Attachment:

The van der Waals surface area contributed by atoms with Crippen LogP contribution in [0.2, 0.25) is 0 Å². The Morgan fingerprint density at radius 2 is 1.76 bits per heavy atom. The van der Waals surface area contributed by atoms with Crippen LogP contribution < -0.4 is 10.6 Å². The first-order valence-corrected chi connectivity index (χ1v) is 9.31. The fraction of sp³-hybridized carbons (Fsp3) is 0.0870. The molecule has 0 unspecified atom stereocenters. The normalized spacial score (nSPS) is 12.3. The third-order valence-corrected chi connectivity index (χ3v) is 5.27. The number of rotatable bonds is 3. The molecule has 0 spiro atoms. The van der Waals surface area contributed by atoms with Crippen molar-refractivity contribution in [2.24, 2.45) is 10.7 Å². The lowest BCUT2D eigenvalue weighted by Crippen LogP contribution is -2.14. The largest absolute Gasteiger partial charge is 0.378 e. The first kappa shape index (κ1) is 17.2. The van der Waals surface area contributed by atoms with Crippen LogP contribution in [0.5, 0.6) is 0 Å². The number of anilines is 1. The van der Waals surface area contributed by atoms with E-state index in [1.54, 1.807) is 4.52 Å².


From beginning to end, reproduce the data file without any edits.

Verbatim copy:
The van der Waals surface area contributed by atoms with Crippen LogP contribution in [0.2, 0.25) is 0 Å². The Morgan fingerprint density at radius 2 is 1.76 bits per heavy atom. The van der Waals surface area contributed by atoms with Crippen LogP contribution < -0.4 is 10.6 Å². The first-order valence-corrected chi connectivity index (χ1v) is 9.31. The fraction of sp³-hybridized carbons (Fsp3) is 0.0870. The molecule has 0 unspecified atom stereocenters. The normalized spacial score (nSPS) is 12.3. The third-order valence-corrected chi connectivity index (χ3v) is 5.27. The number of rotatable bonds is 3. The molecule has 0 spiro atoms. The van der Waals surface area contributed by atoms with Crippen molar-refractivity contribution in [2.24, 2.45) is 10.7 Å². The lowest BCUT2D eigenvalue weighted by Crippen LogP contribution is -2.14. The largest absolute Gasteiger partial charge is 0.378 e. The first kappa shape index (κ1) is 17.2. The van der Waals surface area contributed by atoms with Crippen LogP contribution in [0.5, 0.6) is 0 Å². The number of anilines is 1. The van der Waals surface area contributed by atoms with E-state index in [1.54, 1.807) is 4.52 Å².